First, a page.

NA: The Anhinga Press is a well-established press that has been around since 1972. When did you become the editor-in-chief of the press? How has the press evolved under your direction?
RC: I became the director in 1992. I don’t think of myself as editor-in-chief because my co-director, Lynne Knight, is actually a much better editor than I am. I see my job, or at least what I have done, as more of the PR guy. I set up readings, I solicit writers, I find judges for our Prize contest. I also write grants. I think I try to make Anhinga Press socially attractive, to make it a good place for writers to send their work and to know that they will get attention for their work if Anhinga publishes their books. Lynne actually makes the books as good as they are. But, to answer the question, the press has grown significantly since I started working on it. We’ve gone from publishing one book a year to doing five books a year. We have more money to use on promotion, to bring writers to Florida for book tours, and to make sure that we produce quality books.
NA: Tell me a little bit about the press. How many books do you publish each year? How does one become an Anhinga poet? Do Florida poets have an easier time getting published by Anhinga?
RC: For the last few years we have been publishing five or six books a year; however in the coming years we plan to cut back to four books. This is due to a reduction in grant income and because Lynne Knight and I both agree that making five books a year and taking good care of five writers consumes more time and energy than we have to give. One can become an Anhinga poet by winning the Anhinga Press Robert Dana Prize for Poetry. After 25 years of awarding the prize, we changed the name this year to honor our friend and Anhinga poet, the late Robert Dana. We also publish the Philip Levine Prize winner’s book. This contest is run by the California State University at Fresno. We also solicit work by poets that we like and we actively try to publish subsequent books by poets that we have previously published. We do have the Van K. Brock Florida Poetry Series, named for Anhinga’s founder, and though this enables us to publish Florida poets, since it’s only one book a year among the books we do, I don’t it’s easier for Florida poets to become Anhinga poets.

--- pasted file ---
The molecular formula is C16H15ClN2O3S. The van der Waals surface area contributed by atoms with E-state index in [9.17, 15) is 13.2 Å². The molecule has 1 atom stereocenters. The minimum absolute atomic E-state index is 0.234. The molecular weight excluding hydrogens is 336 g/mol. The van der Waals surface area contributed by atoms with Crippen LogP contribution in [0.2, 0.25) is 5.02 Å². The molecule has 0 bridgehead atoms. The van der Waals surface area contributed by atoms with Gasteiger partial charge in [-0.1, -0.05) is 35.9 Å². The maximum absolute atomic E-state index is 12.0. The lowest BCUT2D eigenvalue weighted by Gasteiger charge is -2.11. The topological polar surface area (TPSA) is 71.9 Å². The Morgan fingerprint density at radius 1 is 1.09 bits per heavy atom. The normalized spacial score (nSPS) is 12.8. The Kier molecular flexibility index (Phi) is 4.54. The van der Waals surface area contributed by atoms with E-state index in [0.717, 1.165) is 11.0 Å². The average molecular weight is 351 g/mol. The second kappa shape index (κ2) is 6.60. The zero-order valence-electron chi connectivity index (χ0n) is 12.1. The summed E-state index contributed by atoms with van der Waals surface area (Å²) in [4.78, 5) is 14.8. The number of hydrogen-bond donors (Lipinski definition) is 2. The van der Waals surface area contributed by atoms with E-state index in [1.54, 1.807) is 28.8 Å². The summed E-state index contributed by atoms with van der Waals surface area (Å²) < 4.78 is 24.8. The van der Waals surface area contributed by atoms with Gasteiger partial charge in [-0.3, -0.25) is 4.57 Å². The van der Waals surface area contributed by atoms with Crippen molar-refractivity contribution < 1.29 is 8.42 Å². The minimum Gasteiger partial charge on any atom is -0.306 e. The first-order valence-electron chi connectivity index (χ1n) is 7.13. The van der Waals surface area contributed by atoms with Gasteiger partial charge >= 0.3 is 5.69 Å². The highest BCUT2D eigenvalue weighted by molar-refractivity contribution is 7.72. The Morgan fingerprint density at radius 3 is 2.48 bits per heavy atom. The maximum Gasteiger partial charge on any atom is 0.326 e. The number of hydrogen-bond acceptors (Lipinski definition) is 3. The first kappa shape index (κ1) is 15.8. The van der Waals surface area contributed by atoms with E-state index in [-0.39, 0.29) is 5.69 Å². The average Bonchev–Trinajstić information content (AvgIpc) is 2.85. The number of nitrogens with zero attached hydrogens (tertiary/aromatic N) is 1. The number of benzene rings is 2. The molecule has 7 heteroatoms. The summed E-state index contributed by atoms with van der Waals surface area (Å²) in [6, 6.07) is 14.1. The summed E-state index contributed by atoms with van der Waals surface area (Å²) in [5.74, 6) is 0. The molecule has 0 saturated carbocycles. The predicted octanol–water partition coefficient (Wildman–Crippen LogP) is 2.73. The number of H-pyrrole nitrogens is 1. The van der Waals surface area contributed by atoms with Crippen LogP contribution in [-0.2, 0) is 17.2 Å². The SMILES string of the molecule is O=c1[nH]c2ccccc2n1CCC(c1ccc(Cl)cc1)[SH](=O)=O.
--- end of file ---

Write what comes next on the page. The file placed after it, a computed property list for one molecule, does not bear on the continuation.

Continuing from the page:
NA: Do you think that running contests and selecting authors from contests is the best way to find manuscripts for publication?